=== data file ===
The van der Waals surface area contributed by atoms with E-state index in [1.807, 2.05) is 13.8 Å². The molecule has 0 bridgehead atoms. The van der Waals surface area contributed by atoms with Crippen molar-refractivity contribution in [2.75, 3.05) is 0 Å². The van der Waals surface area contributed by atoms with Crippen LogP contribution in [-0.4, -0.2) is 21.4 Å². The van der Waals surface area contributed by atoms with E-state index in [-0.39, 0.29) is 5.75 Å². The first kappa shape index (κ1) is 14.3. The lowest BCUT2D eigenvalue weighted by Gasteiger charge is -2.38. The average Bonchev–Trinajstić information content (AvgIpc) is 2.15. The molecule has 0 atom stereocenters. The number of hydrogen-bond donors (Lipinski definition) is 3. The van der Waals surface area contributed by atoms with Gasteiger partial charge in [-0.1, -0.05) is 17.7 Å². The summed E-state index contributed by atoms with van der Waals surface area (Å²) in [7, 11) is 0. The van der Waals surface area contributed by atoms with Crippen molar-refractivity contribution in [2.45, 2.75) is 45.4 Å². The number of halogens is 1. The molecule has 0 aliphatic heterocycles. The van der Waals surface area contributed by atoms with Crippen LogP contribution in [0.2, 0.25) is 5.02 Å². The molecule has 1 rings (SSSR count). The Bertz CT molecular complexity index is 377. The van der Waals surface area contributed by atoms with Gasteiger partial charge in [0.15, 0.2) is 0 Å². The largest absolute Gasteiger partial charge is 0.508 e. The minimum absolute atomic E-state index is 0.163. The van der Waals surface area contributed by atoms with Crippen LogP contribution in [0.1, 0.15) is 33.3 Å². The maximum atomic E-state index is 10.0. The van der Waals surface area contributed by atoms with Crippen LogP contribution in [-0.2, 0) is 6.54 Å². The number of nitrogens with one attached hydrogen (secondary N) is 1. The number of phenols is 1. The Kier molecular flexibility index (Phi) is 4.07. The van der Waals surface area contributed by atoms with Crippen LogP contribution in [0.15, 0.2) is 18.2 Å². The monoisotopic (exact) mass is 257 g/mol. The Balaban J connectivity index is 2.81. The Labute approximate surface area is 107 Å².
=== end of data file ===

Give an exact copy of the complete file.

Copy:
The van der Waals surface area contributed by atoms with E-state index in [1.807, 2.05) is 13.8 Å². The molecule has 0 bridgehead atoms. The van der Waals surface area contributed by atoms with Crippen molar-refractivity contribution in [2.75, 3.05) is 0 Å². The van der Waals surface area contributed by atoms with Crippen LogP contribution in [-0.4, -0.2) is 21.4 Å². The van der Waals surface area contributed by atoms with E-state index in [-0.39, 0.29) is 5.75 Å². The first kappa shape index (κ1) is 14.3. The lowest BCUT2D eigenvalue weighted by Gasteiger charge is -2.38. The average Bonchev–Trinajstić information content (AvgIpc) is 2.15. The molecule has 0 atom stereocenters. The number of hydrogen-bond donors (Lipinski definition) is 3. The van der Waals surface area contributed by atoms with Gasteiger partial charge in [-0.1, -0.05) is 17.7 Å². The summed E-state index contributed by atoms with van der Waals surface area (Å²) in [7, 11) is 0. The van der Waals surface area contributed by atoms with Crippen molar-refractivity contribution in [2.45, 2.75) is 45.4 Å². The number of halogens is 1. The molecule has 0 aliphatic heterocycles. The van der Waals surface area contributed by atoms with Crippen LogP contribution in [0.2, 0.25) is 5.02 Å². The molecule has 1 rings (SSSR count). The Bertz CT molecular complexity index is 377. The van der Waals surface area contributed by atoms with Gasteiger partial charge in [0.15, 0.2) is 0 Å². The largest absolute Gasteiger partial charge is 0.508 e. The minimum absolute atomic E-state index is 0.163. The van der Waals surface area contributed by atoms with Crippen LogP contribution in [0.1, 0.15) is 33.3 Å². The maximum atomic E-state index is 10.0. The van der Waals surface area contributed by atoms with Crippen LogP contribution in [-0.2, 0) is 6.54 Å². The number of nitrogens with one attached hydrogen (secondary N) is 1. The number of phenols is 1. The Kier molecular flexibility index (Phi) is 4.07. The van der Waals surface area contributed by atoms with Crippen LogP contribution in [0.15, 0.2) is 18.2 Å². The monoisotopic (exact) mass is 257 g/mol. The Balaban J connectivity index is 2.81. The Labute approximate surface area is 107 Å².